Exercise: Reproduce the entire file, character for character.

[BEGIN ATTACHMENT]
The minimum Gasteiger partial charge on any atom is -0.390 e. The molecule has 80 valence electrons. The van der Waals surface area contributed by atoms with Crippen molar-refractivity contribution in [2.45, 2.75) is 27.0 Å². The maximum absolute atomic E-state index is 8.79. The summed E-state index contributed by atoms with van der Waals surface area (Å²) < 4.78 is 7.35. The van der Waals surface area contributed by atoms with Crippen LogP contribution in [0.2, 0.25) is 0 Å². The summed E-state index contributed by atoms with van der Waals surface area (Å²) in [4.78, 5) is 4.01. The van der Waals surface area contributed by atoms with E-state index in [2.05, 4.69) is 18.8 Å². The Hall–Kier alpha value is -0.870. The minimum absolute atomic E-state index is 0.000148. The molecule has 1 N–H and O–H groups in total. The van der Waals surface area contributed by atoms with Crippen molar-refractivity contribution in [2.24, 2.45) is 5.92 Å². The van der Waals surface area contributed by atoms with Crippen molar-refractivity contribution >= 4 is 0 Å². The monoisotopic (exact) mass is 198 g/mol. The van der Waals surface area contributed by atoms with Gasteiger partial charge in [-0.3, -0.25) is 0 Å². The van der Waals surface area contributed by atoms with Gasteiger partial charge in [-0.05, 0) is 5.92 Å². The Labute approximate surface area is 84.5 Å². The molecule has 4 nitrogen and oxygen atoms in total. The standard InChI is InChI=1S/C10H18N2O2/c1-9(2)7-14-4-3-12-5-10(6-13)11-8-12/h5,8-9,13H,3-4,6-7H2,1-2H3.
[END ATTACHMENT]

The minimum Gasteiger partial charge on any atom is -0.390 e. The molecule has 80 valence electrons. The van der Waals surface area contributed by atoms with Crippen molar-refractivity contribution in [2.45, 2.75) is 27.0 Å². The maximum absolute atomic E-state index is 8.79. The summed E-state index contributed by atoms with van der Waals surface area (Å²) < 4.78 is 7.35. The van der Waals surface area contributed by atoms with Crippen LogP contribution in [0.2, 0.25) is 0 Å². The summed E-state index contributed by atoms with van der Waals surface area (Å²) in [4.78, 5) is 4.01. The van der Waals surface area contributed by atoms with E-state index in [2.05, 4.69) is 18.8 Å². The Hall–Kier alpha value is -0.870. The minimum absolute atomic E-state index is 0.000148. The molecule has 1 N–H and O–H groups in total. The van der Waals surface area contributed by atoms with Crippen molar-refractivity contribution in [2.24, 2.45) is 5.92 Å². The van der Waals surface area contributed by atoms with Crippen molar-refractivity contribution >= 4 is 0 Å². The monoisotopic (exact) mass is 198 g/mol. The van der Waals surface area contributed by atoms with Gasteiger partial charge in [-0.3, -0.25) is 0 Å². The van der Waals surface area contributed by atoms with Gasteiger partial charge in [-0.05, 0) is 5.92 Å². The Labute approximate surface area is 84.5 Å². The molecule has 4 nitrogen and oxygen atoms in total. The standard InChI is InChI=1S/C10H18N2O2/c1-9(2)7-14-4-3-12-5-10(6-13)11-8-12/h5,8-9,13H,3-4,6-7H2,1-2H3.